Penza v. NecklesAnnotate this Case
344 So. 2d 1282 (1977)
Joseph P. PENZA, Petitioner, v. Theodore NECKLES, Etc., Respondent.
Supreme Court of Florida.
April 7, 1977.
Steve E. Moody of Moody & Jones, Fort Lauderdale, for petitioner.
Michael J. Padula of Allsworth, Doumar, Schuler, Padula & Laystrom, Fort Lauderdale, for respondent.
We have for review, on petition for certiorari granted, a question of great public interest certified to us by the District Court of Appeal, Fourth District, which ruled upon the question in the decision of Penza v. Neckles et al., reported at 340 So. 2d 1210. Jurisdiction vests pursuant to Article V, Section 3(b)(3), Florida Constitution.
In a suit brought by petitioner Joseph P. Penza against respondents Theodore Neckles and Daniel Resnick to recover money loaned, expenses incurred and compensation for services, final judgment was entered against Neckles and Resnick, jointly and severally, for $29,392.42. After the entry of the final judgment, the petitioner executed and delivered a document to Resnick wherein, for the sum of $2,500, he released Resnick from any obligation on the judgment. The post final judgment instrument *1283 is a standard general release form which was modified to provide specifically that the other obligor, respondent Neckles, was not released in any manner. On motion to vacate final judgment, and following an evidentiary hearing, the trial court ruled that the document operated to discharge Neckles, as well as Resnick, from liability to petitioner on the final judgment.
Appeal was taken, and the District Court of Appeal, Fourth District, confronted with the question as to whether the trial court's conclusion that the subject instrument satisfied, released and/or discharged Neckles from final judgment of December 31, 1974, was proper, concurred that the release Penza gave Resnick discharged Neckles from liability because, under the law in Florida, the common law rule still prevails and a release of one joint and several obligor releases all others. The District Court considered treating the release in question as a covenant not to sue but rejected this approach because such course of action was condemned by this court in Louisville & N.R. Co. v. Allen, 67 Fla. 257, 65 So. 8 (1914). The District Court certified the following question as one of great public interest:"Does the written release of one joint and several obligor release all other joint and several obligors on the same obligation when the release expressly states that is not the intention of the obligee to release any other joint and several obligor and when the release expressly reserves the right in the obligee to sue any and all other joint and several obligors?"
We find that the District Court correctly answered the certified question in the affirmative. The post judgment general release given by petitioner to Resnick also discharged Neckles from the obligation since the common law which still prevails in Florida is to the effect that a release of one joint and several obligor releases all others. Moreover, the District Court was correct in refusing to treat the post judgment release as a covenant not to sue.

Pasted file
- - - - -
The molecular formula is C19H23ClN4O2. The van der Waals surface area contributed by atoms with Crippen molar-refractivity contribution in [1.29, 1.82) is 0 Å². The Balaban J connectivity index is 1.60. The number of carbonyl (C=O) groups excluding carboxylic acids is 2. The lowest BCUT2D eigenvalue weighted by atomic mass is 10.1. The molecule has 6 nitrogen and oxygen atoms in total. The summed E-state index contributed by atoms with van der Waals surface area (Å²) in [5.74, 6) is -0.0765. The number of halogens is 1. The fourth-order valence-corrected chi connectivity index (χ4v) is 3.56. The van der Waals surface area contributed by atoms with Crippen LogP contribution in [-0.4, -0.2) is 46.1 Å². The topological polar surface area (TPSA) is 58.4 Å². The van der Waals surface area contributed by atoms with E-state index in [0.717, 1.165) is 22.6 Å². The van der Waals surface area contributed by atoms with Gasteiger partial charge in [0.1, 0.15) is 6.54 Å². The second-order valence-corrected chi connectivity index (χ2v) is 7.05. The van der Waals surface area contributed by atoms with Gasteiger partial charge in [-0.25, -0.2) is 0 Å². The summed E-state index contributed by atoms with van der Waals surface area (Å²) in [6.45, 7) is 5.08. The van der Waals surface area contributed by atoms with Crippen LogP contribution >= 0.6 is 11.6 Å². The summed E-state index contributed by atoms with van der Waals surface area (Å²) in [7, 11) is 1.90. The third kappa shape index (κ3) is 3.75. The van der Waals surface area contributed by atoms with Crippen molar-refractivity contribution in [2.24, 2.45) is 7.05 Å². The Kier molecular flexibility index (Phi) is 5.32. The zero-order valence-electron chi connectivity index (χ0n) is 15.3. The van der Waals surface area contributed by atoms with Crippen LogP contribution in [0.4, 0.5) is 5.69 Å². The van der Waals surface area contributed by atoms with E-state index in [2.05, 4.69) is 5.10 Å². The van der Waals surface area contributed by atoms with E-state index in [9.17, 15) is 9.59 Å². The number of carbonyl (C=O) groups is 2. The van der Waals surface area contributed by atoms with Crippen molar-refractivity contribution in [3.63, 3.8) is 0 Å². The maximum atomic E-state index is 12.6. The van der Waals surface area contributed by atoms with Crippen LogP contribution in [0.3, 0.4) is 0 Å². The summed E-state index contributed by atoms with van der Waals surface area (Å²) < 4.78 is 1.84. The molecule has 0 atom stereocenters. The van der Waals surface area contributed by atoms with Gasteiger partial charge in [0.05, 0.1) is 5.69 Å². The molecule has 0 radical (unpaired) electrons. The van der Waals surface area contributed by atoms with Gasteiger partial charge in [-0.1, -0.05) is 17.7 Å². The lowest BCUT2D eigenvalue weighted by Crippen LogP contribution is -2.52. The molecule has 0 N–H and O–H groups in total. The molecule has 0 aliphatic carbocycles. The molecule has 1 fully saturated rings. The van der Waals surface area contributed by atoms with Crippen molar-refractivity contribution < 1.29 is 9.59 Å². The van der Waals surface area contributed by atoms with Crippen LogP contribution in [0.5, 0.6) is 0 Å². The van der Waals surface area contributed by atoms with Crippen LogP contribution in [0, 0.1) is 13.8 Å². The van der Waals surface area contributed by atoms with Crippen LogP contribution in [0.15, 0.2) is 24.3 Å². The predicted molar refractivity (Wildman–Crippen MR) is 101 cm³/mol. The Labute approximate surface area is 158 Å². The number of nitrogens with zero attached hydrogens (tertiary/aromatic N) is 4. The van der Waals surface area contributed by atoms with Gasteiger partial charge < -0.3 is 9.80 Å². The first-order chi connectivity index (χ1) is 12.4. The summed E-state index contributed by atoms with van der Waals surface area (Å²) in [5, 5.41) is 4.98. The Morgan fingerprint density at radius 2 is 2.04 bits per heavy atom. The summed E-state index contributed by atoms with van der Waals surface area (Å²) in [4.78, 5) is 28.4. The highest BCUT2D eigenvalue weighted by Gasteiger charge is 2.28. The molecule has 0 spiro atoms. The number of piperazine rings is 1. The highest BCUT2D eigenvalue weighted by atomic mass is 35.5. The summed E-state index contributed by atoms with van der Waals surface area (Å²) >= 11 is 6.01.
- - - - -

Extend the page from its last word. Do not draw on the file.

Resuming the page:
Section 768.041, Florida Statutes, which provides that a release or covenant not to sue as to one tortfeasor shall not operate to release or discharge the liability of any other tortfeasor who may be liable for the same tort or death, extends only to the full limits of causes of action in tort. Cf. Sun First National Bank of Melbourne v. Batchelor, 321 So. 2d 73 (Fla. 1975). However, this is the outer limit of application of this statute. It does not extend in any way to releases involving joint and several obligors.
Furthermore, we find that Continental Can Co., Inc. v. Lee Co., Inc., 40 So. 2d 783 (Fla. 1949), does not constitute precedent for receding from the common law. Therein, this court was confronted with the question of whether, when a husband and wife sign a written guaranty of account for purchases to be made by a third party corporation on open account, the resulting debt is a debt of the husband, for which the wife's separate property cannot be taken, except by an instrument in writing as required by Section 1, Article XI, Florida Constitution (1885). This court answered the question in the negative and determined that the contract of guaranty was executed long after the Married Woman's Emancipation Act took effect and that this act enabled the wife to execute the contract of guaranty by which she became liable for the debt of the corporation and not that of her husband. The excerpt therefrom, cited to us by petitioner for the proposition that release of one joint and several obligor does not release all, was merely obiter dicta and not in any way necessary to the disposition of that cause.
Accordingly, having determined that the District Court properly answered the certified question in the affirmative, the writ heretofore issued is hereby discharged.
It is so ordered.
OVERTON, C.J., and ADKINS, BOYD and HATCHETT, JJ., concur.